Friday, October 31, 2014

Ceebu jen and kunde

Ceebu jen (rice and fish)

During the class discussion of Francophone Africa on October 3, our class picked on the countries of Cameroon, Senegal and Mali. As we usually do, we researched on recipes from these countries, and during the week we discussed the menu on whatsapp before we brought the dishes to class on Friday.

Ceebu jen, which comes from the Wolof words for rice and fish (Wolof is the widest spoken language in Senegal), is spelled in French as thieboudienne. It is kind of like pilau - it is an elaborate rice, fish and vegetable dish that is prepared in three stages. You have to first cook the fish, set aside, then cook the vegetables, set aside, and finally add the rice. Then combine all three. gives an interesting story about the origin of ceebu jen:

According to oral tradition, Thieboudienne is the creation of one woman from Saint Louis, Senegal.  Penda Mbaye, a cook at the colonial governor’s residence, created the dish of fish and vegetables first using barley. Amid a barley shortage, she decided to use rice, at the time still a luxury good having just arrived in Senegal by way of Asia in the 19th century.  Eventually Thieb became a favored dish throughout Senegal and was elevated to national dish status. 
It was kind of exciting to be cooking a dish linked to a woman in the 19th century.

Ingredients in the different recipes of ceebu jen vary. For example, some recipes ask for plantains, while others say that sweet potatoes can be a substitute. I badly wanted plantains because I love them, but I couldn't find plantains anywhere! I knew that Uchumi sometimes stocks them, but when I went to several stores, I didn't get any.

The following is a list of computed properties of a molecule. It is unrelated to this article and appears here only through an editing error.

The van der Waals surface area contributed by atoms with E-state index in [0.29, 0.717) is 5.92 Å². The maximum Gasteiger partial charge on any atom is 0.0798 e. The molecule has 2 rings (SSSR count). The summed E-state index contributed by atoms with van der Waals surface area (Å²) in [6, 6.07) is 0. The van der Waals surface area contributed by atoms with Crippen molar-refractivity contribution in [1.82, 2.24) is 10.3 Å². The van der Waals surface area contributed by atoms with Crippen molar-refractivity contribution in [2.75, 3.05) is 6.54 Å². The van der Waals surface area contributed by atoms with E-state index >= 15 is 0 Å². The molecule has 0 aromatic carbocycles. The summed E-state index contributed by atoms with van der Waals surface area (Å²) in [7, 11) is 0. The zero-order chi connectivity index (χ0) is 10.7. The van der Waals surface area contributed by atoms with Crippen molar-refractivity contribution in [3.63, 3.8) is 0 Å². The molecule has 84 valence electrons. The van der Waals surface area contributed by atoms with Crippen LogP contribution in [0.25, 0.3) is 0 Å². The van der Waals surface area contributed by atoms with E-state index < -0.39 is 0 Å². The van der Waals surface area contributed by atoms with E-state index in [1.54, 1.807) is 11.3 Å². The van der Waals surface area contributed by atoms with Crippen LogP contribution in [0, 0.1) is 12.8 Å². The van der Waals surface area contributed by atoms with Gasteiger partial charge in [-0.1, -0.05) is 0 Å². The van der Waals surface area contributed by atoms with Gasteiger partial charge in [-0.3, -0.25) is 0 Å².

The other interesting thing about this dish was that the vegetables are cooked almost whole, unlike us Kenyans who cut and slice up everything. The entire cabbage and eggplant are cut into quarters, and the carrots are cooked whole. I found that visually interesting, but it didn't quite work on the table because no one wanted to eat a whole quarter cabbage.

Now the fish...that part was a disaster. I went to City Market because my Nigerian colleague told me that that's where I could get palm oil. So I decided to buy fish there as well. I wasn't too sure about the fresh fish, so I decided to get some smoked fish as well. So the fish was wrapped for me. By the time I got home three hours later, the fresh fish had gone bad. So we still ended up not eating fish, although the small smoked fish added the flavor to the rice.

When we were sharing our adventures in class, Bonaventure told me that fresh fish is not supposed to be wrapped for long. Lesson learned.

Kunde in peanut sauce

Final lap of cooking the kunde in peanut sauce
Since we needed a vegetable dish, I decided to cook cassava leaves in peanut sauce. I found this passionate Guinean lady, Oumou Bah, who has a website (Kadi recipes) and a youtube channel of African cuisine. She's so charming, and I had a lot of fun just watching her.

As expected, there was no way I was going to find cassava leaves on a Thursday afternoon, so I substituted the cassava leaves with kunde.
And just as well, because I discovered from the comments and further research that cassava is poisonous if it is not thoroughly cooked.

Personally, I think this kunde was the best I've ever made, and the best I've ever tasted. It was tasty, fragrant and just plain nice. And yes, I say so myself.

Enjoying cooking

Cooking for this class has made me excited about cooking in general, because now I feel I'm connected with the world through food, I'm not just cooking to eat or to prove I'm an African woman. Maya keeps saying in our classes that we Kenyans need to be more adventurous with our food, experimenting using local ingredients and not just cooking the same dishes in the same old way. This kunde dish proves her right.

That said, West African dishes take a longer time to cook than I'm used to ...

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